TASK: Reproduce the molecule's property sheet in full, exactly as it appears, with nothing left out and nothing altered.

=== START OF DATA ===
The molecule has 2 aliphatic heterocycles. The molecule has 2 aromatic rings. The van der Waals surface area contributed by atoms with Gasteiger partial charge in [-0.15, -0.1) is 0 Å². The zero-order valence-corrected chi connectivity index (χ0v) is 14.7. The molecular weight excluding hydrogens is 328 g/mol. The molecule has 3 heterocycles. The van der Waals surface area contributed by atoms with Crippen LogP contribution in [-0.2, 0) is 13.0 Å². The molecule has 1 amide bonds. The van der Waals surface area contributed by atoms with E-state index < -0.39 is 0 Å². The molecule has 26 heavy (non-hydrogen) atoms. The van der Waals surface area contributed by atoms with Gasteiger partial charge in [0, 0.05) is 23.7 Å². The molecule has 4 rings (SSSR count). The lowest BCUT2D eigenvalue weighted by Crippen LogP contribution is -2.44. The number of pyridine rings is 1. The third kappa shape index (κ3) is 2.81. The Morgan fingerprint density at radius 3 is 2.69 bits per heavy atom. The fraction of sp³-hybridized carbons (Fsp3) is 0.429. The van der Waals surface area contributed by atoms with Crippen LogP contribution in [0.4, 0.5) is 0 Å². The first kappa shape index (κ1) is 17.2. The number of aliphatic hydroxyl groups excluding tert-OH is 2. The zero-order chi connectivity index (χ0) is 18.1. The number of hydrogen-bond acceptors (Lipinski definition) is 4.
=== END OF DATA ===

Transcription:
The molecule has 2 aliphatic heterocycles. The molecule has 2 aromatic rings. The van der Waals surface area contributed by atoms with Gasteiger partial charge in [-0.15, -0.1) is 0 Å². The zero-order valence-corrected chi connectivity index (χ0v) is 14.7. The molecular weight excluding hydrogens is 328 g/mol. The molecule has 3 heterocycles. The van der Waals surface area contributed by atoms with Crippen LogP contribution in [-0.2, 0) is 13.0 Å². The molecule has 1 amide bonds. The van der Waals surface area contributed by atoms with E-state index < -0.39 is 0 Å². The molecule has 26 heavy (non-hydrogen) atoms. The van der Waals surface area contributed by atoms with Gasteiger partial charge in [0, 0.05) is 23.7 Å². The molecule has 4 rings (SSSR count). The lowest BCUT2D eigenvalue weighted by Crippen LogP contribution is -2.44. The number of pyridine rings is 1. The third kappa shape index (κ3) is 2.81. The Morgan fingerprint density at radius 3 is 2.69 bits per heavy atom. The fraction of sp³-hybridized carbons (Fsp3) is 0.429. The van der Waals surface area contributed by atoms with Crippen LogP contribution in [0.4, 0.5) is 0 Å². The first kappa shape index (κ1) is 17.2. The number of aliphatic hydroxyl groups excluding tert-OH is 2. The zero-order chi connectivity index (χ0) is 18.1. The number of hydrogen-bond acceptors (Lipinski definition) is 4.